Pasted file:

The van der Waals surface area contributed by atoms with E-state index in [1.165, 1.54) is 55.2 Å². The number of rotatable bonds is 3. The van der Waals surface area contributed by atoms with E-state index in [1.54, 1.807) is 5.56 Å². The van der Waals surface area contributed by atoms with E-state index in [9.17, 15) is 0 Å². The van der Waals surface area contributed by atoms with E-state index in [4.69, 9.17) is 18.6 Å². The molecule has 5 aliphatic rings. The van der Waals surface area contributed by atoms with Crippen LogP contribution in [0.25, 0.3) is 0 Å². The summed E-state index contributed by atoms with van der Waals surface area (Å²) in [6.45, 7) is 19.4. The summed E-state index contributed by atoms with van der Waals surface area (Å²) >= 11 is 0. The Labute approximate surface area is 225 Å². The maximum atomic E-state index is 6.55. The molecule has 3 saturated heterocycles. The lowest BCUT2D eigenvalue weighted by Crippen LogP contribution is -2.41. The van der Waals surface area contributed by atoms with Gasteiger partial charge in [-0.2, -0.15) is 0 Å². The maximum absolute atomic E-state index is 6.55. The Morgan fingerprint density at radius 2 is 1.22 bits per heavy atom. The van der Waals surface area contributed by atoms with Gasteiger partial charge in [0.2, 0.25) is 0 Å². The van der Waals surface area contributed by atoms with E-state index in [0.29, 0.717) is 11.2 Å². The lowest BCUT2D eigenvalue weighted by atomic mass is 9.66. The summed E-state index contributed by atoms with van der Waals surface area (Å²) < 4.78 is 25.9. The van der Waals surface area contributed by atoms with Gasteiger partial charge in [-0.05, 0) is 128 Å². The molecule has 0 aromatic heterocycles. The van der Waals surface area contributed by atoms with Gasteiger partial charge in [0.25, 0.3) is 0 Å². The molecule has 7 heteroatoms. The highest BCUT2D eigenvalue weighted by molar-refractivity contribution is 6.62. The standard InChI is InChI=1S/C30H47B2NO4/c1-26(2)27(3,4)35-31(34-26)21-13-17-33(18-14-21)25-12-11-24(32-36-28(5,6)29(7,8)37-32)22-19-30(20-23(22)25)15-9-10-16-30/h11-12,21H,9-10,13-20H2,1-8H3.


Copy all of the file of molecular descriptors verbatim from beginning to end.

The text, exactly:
The van der Waals surface area contributed by atoms with E-state index in [1.165, 1.54) is 55.2 Å². The number of rotatable bonds is 3. The van der Waals surface area contributed by atoms with E-state index in [1.54, 1.807) is 5.56 Å². The van der Waals surface area contributed by atoms with E-state index in [9.17, 15) is 0 Å². The van der Waals surface area contributed by atoms with E-state index in [4.69, 9.17) is 18.6 Å². The molecule has 5 aliphatic rings. The van der Waals surface area contributed by atoms with Crippen LogP contribution in [0.25, 0.3) is 0 Å². The summed E-state index contributed by atoms with van der Waals surface area (Å²) in [6.45, 7) is 19.4. The summed E-state index contributed by atoms with van der Waals surface area (Å²) >= 11 is 0. The Labute approximate surface area is 225 Å². The maximum atomic E-state index is 6.55. The molecule has 3 saturated heterocycles. The lowest BCUT2D eigenvalue weighted by Crippen LogP contribution is -2.41. The van der Waals surface area contributed by atoms with Gasteiger partial charge in [-0.2, -0.15) is 0 Å². The maximum absolute atomic E-state index is 6.55. The Morgan fingerprint density at radius 2 is 1.22 bits per heavy atom. The van der Waals surface area contributed by atoms with Gasteiger partial charge in [0.2, 0.25) is 0 Å². The van der Waals surface area contributed by atoms with E-state index in [0.29, 0.717) is 11.2 Å². The lowest BCUT2D eigenvalue weighted by atomic mass is 9.66. The summed E-state index contributed by atoms with van der Waals surface area (Å²) < 4.78 is 25.9. The van der Waals surface area contributed by atoms with Gasteiger partial charge in [-0.05, 0) is 128 Å². The molecule has 0 aromatic heterocycles. The van der Waals surface area contributed by atoms with Gasteiger partial charge in [0.25, 0.3) is 0 Å². The molecule has 7 heteroatoms. The highest BCUT2D eigenvalue weighted by molar-refractivity contribution is 6.62. The standard InChI is InChI=1S/C30H47B2NO4/c1-26(2)27(3,4)35-31(34-26)21-13-17-33(18-14-21)25-12-11-24(32-36-28(5,6)29(7,8)37-32)22-19-30(20-23(22)25)15-9-10-16-30/h11-12,21H,9-10,13-20H2,1-8H3.